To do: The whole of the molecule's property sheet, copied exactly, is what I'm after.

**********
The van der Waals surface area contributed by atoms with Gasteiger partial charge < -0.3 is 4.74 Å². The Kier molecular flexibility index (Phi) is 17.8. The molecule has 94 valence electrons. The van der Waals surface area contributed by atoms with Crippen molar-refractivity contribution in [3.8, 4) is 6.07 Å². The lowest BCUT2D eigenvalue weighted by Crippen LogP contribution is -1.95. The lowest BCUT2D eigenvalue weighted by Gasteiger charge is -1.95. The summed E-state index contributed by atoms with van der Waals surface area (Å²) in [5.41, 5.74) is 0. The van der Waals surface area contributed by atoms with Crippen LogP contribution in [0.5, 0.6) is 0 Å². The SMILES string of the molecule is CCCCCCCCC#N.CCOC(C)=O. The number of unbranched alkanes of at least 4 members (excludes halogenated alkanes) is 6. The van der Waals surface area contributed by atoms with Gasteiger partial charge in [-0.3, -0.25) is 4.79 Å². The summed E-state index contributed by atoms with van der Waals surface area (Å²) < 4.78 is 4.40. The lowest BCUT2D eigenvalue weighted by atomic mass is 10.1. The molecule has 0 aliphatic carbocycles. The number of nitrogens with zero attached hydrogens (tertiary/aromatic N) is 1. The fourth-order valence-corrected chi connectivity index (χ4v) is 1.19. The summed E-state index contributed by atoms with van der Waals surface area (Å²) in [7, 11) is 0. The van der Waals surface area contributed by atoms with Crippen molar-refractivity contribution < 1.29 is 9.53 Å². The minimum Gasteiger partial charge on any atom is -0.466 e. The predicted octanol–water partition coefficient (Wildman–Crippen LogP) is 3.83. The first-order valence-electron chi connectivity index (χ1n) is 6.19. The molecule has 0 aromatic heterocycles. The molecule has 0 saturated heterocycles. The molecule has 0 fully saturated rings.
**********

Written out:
The van der Waals surface area contributed by atoms with Gasteiger partial charge < -0.3 is 4.74 Å². The Kier molecular flexibility index (Phi) is 17.8. The molecule has 94 valence electrons. The van der Waals surface area contributed by atoms with Crippen molar-refractivity contribution in [3.8, 4) is 6.07 Å². The lowest BCUT2D eigenvalue weighted by Crippen LogP contribution is -1.95. The lowest BCUT2D eigenvalue weighted by Gasteiger charge is -1.95. The summed E-state index contributed by atoms with van der Waals surface area (Å²) in [5.41, 5.74) is 0. The van der Waals surface area contributed by atoms with Crippen LogP contribution in [0.5, 0.6) is 0 Å². The SMILES string of the molecule is CCCCCCCCC#N.CCOC(C)=O. The number of unbranched alkanes of at least 4 members (excludes halogenated alkanes) is 6. The van der Waals surface area contributed by atoms with Gasteiger partial charge in [-0.3, -0.25) is 4.79 Å². The summed E-state index contributed by atoms with van der Waals surface area (Å²) < 4.78 is 4.40. The lowest BCUT2D eigenvalue weighted by atomic mass is 10.1. The molecule has 0 aliphatic carbocycles. The number of nitrogens with zero attached hydrogens (tertiary/aromatic N) is 1. The fourth-order valence-corrected chi connectivity index (χ4v) is 1.19. The summed E-state index contributed by atoms with van der Waals surface area (Å²) in [7, 11) is 0. The van der Waals surface area contributed by atoms with Crippen molar-refractivity contribution < 1.29 is 9.53 Å². The minimum Gasteiger partial charge on any atom is -0.466 e. The predicted octanol–water partition coefficient (Wildman–Crippen LogP) is 3.83. The first-order valence-electron chi connectivity index (χ1n) is 6.19. The molecule has 0 aromatic heterocycles. The molecule has 0 saturated heterocycles. The molecule has 0 fully saturated rings.